There’s plenty of work to do — especially in trying to rebuild an offense that was awful against the Commodores. The Rebels managed just 234 total yards in Saturday’s loss. Quarterback Zack Stoudt threw five interceptions, but wasn’t helped by an offensive line that had trouble keeping the pressure away.
“It’s about execution,” Nutt said. “Everybody getting their block and doing what they’re supposed to do. Having 11 people doing it the right way on every play. We’ve been having about seven. You can’t do that.”
Stoudt is still listed as the starting quarterback on Monday’s depth chart. Nutt and offensive coordinator David Lee have discussed shortening the Rebels’ playbook, but Stoudt said he didn’t think changes were necessary.
“I think everything we have in the playbook we can do well,” Stoudt said. “We just have to go out and actually do it. We’ve got to stop talking about it and just freaking do it.”
Boone isn’t necessarily expecting miracles. He didn’t even mention a win against Georgia. But he made it clear things would have to change.
“I expect our team will come out and fight,” Boone said. “I expect our coaches to have a lot of enthusiasm. I think our fans will come out and support and be loud. I think it will be a totally different team than we had” at Vanderbilt.
Follow David Brandt on Twitter: http://www.twitter.com/davidbrandtAP
Updates from Ole Miss Football Press Conference with Ole Miss Athletic Director Pete Boone and football coach Houston Nutt on Twitter: @parrishalford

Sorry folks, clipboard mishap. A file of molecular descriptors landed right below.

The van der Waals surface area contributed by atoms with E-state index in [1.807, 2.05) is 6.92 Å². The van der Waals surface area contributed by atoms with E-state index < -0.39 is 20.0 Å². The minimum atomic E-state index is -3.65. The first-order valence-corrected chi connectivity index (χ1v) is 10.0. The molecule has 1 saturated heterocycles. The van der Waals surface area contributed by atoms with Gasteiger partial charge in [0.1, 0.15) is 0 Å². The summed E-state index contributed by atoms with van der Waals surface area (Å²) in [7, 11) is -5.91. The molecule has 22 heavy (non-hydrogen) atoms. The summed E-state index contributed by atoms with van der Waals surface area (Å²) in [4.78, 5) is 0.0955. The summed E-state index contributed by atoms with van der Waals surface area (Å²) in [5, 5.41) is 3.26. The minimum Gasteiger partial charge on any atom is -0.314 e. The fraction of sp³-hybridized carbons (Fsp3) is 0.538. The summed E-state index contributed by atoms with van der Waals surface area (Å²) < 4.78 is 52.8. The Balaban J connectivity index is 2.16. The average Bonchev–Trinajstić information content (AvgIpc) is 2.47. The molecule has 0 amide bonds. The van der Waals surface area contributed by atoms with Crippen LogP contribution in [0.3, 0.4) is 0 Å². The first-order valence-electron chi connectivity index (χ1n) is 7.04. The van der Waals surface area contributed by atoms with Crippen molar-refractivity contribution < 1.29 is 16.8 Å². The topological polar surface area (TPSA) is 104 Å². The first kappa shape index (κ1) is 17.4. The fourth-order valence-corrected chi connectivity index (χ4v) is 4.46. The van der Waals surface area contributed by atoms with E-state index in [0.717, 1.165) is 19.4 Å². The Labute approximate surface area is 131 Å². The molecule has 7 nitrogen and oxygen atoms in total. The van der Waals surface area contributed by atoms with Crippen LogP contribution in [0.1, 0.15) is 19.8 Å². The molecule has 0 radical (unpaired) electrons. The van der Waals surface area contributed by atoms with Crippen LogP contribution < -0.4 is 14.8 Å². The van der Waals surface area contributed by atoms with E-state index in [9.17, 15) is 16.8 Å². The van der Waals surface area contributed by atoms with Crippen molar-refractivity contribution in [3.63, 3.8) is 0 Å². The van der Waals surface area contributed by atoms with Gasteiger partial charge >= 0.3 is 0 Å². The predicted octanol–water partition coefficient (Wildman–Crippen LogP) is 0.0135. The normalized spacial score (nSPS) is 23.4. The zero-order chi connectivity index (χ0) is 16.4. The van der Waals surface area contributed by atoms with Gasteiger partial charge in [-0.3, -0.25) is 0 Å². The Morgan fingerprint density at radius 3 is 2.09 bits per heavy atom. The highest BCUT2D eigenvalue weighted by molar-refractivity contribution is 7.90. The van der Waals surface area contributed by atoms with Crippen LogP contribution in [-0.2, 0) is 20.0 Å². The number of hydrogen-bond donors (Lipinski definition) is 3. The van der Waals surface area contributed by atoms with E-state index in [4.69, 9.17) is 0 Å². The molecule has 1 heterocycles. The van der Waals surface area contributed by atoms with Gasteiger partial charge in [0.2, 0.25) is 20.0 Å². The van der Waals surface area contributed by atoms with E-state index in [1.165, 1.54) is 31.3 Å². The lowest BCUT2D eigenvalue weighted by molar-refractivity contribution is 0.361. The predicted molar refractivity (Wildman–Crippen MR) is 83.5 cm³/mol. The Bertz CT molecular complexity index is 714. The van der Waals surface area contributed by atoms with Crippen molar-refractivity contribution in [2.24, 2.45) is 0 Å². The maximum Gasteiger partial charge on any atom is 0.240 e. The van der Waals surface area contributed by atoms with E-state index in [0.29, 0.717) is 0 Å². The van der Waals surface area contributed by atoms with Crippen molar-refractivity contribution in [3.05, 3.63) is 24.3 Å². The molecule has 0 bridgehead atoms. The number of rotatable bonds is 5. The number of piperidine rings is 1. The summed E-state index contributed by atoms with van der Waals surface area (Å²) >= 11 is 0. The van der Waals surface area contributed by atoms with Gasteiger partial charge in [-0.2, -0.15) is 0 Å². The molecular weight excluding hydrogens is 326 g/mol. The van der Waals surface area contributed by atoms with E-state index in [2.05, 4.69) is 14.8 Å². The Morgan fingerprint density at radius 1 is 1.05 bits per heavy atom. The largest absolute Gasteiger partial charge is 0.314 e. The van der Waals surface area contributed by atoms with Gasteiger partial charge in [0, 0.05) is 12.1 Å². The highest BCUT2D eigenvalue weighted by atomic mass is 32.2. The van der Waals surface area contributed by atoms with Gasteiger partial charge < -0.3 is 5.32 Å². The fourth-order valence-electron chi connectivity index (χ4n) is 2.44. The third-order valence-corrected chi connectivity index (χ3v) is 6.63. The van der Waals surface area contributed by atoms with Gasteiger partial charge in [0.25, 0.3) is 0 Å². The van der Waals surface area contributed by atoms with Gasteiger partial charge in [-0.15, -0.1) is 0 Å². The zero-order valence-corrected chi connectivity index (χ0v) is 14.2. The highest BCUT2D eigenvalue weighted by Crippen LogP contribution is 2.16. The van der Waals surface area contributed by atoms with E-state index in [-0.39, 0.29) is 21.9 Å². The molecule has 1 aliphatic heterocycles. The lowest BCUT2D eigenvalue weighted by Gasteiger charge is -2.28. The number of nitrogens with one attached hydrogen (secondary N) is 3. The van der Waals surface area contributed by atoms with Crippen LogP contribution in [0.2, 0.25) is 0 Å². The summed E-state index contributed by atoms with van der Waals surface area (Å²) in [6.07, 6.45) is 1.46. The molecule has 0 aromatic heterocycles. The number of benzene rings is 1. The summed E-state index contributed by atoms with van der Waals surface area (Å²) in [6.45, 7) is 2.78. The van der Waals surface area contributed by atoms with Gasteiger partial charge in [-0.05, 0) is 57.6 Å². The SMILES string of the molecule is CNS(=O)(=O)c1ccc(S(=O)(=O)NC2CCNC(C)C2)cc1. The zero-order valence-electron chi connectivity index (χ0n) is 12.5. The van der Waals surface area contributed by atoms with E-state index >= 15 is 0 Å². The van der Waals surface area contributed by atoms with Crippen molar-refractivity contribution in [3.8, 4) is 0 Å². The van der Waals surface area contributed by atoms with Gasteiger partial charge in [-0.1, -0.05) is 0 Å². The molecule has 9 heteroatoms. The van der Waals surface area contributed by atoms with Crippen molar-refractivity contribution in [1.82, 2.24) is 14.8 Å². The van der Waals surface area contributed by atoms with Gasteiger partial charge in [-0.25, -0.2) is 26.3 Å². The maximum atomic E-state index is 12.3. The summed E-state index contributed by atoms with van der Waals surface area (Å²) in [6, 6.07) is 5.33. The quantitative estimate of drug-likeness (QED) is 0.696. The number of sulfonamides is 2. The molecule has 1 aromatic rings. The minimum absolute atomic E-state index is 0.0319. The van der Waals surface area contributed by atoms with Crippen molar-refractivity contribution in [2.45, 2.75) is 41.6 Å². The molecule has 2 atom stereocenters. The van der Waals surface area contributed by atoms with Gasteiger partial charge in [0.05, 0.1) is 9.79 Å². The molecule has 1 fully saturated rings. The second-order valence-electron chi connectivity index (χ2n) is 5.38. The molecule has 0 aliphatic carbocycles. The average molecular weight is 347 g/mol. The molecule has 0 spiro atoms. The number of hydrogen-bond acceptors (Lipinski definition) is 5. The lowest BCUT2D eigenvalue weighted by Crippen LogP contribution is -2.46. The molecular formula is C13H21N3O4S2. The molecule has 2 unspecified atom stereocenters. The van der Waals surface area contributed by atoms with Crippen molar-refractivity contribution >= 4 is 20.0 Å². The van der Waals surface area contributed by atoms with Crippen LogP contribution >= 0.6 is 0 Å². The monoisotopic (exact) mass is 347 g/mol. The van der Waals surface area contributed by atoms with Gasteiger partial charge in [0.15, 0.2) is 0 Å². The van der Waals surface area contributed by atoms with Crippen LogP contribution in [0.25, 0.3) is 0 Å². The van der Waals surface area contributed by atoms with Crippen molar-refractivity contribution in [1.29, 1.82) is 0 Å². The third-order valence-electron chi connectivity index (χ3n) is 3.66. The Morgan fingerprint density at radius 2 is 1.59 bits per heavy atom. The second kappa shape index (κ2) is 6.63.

Here are some of Athletic Director Pete Boone’s comments …
Boone: It’s early in the season, but this was a good time for meeting with Nutt. We have some rare circumstances.
Boone on Forward Rebels ads. “There are things to me that are more important than that.”
Boone says his focus is on taking care of the Ole Miss program. “We need to be together, to fight together.”
Boone: I’d prefer to let Houston talk about “suggestions” from the meeting. Boone says would like to see more fire, attitude “in some eyes.”
Boone says he expects to see Saturday a “totally different team” than the Rebels appeared to be in Nashville.
Boone spoke for 13 minutes, 17 seconds. Nutt’s up now.
Nutt: It’s up to us as players and coaches to do our jobs. We have to be better on offense. That’s the bottom line.
From this morning …
The group Forward Rebels today begins what its website calls its “fall campaign” with a full page ad in the NEMS Daily Journal and other newspapers.
The ads were purchased prior to the football team’s 30-7 loss at Vanderbilt Saturday.
Here’s some of the text:
“A cloud hangs over us. We’re told we’ll never compete in the SEC. That we lack the talent. The fan support. And the funding.
We respectfully disagree.
We believe that Ole Mss can compete in the SEC. And win championships.
We believe that our coaches are not the problem. Or our athletes. Or our fans.
The Ole Miss Administration is the problem.
Our leadership has failed us. And our leadership must be held accountable. Our coaches and athletes deserve it. Ole Miss supporters deserve it.